StrongMocha’s favorite TED (Technology, Entertainment, Design) Talks
TED stands for Technology, Entertainment, Design. It started out (in 1984) as a conference bringing together people from those three worlds. Since then its scope has become ever broader.The annual conference now brings together the world’s most fascinating thinkers and doers, who are challenged to give the talk of their lives (in 18 minutes).
Alisa Miller: Why we know less than ever about the world
Alisa Miller, head of Public Radio International, talks about why — though we want to know more about the world than ever — the US news media is actually showing less. Eye-opening stats and graphs. (Recorded March 2008 in Monterey, California. Duration: 4:29.)
Amy Tan: Where does creativity hide?
Novelist Amy Tan digs deep into the creative process, looking for hints of how hers evolved. In 22 minutes, she revisits her childhood, shares her family history and delves into the worlds of physics and chance. It’s a wild ride with a surprise ending. Amy Tan is the author of such beloved books as The Joy Luck Club, The Kitchen God’s Wife and The Hundred Secret Senses.
Philippe Starck: Why design?
Designer Philippe Starck — with no pretty slides to show — spends 18 minutes reaching for the very roots of the question “Why design?” Listen carefully for one perfect mantra for all of us, genius or not. Philippe Starck designs deluxe objects and posh condos and hotels around the world. Always witty and engaged, he takes special delight in rethinking everyday objects.
Jill Bolte Taylor: My stroke of insight
Jill Bolte Taylor got a research opportunity few brain scientists would wish for: She had a massive stroke, and watched as her brain functions — motion, speech, self-awareness –- shut down one by one. An astonishing story. Brain researcher Jill Bolte Taylor studied her own stroke as it happened — and has become a powerful voice for brain recovery.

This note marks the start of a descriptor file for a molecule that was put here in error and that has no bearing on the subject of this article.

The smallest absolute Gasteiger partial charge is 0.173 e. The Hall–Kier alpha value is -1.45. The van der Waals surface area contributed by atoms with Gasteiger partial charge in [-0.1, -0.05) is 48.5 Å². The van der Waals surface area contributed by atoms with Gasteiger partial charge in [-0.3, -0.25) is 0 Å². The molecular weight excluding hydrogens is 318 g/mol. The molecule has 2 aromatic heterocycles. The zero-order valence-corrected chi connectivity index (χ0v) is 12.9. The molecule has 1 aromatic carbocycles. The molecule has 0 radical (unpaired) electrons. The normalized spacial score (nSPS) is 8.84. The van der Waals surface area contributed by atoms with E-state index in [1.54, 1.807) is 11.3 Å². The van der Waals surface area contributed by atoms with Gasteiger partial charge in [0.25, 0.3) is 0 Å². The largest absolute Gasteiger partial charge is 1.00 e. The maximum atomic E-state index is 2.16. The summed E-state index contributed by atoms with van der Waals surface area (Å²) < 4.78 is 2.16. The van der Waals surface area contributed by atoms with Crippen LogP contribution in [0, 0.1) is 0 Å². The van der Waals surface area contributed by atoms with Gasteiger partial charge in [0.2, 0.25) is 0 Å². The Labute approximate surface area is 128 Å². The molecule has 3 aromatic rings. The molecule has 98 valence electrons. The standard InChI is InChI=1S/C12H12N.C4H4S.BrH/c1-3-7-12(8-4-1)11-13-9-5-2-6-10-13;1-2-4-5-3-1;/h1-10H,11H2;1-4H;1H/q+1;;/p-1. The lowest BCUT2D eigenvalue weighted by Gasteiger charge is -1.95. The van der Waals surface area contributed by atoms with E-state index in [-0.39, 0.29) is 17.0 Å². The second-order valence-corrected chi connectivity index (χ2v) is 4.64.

Susan Savage-Rumbaugh: Apes that write, start fires and play Pac-Man
Savage-Rumbaugh’s work with bonobo apes, which can understand spoken language and learn tasks by watching, forces the audience to rethink how much of what a species can do is determined by biology — and how much by cultural exposure.Susan Savage-Rumbaugh has made startling breakthroughs in her lifelong work with chimpanzees and bonobos, showing the animals to be adept in picking up language and other “intelligent” behaviors
Rick Smolan: A girl, a photograph, a homecoming
Photographer Rick Smolan tells the unforgettable story of a young Amerasian girl, a fateful photograph, and an adoption saga with a twist. Rick Smolan is the co-founder of the America 24/7 and Day in the Life photography series — and a natural storyteller in many media. His latest books are America at Home and Blue Planet Run.
Nicholas Negroponte: One Laptop per Child, two years on
Nicholas Negroponte talks about how One Laptop per Child is doing, two years in. Speaking at the EG conference while the first XO laptops roll off the production line, he recaps the controversies and recommits to the goals of this far-reaching project.The founder of the MIT Media Lab, Nicholas Negroponte pushed the edge of the information revolution as an inventor, thinker and angel investor. Now he’s the driving force behind One Laptop per Child.
Alisa Miller Amerasian Amerasian girl Amy Tan apes bonobos brain brain scientists chimpanzees Design duration genius graphs intelligent Jill Bolte Taylor mantra miller head MIT Media Lab monterey california news media Nicholas Negroponte One Laptop per Child Philippe Starck photograph Photographer public radio Rick Smolan Susan Savage-Rumbaugh ted TEDTalks XO laptops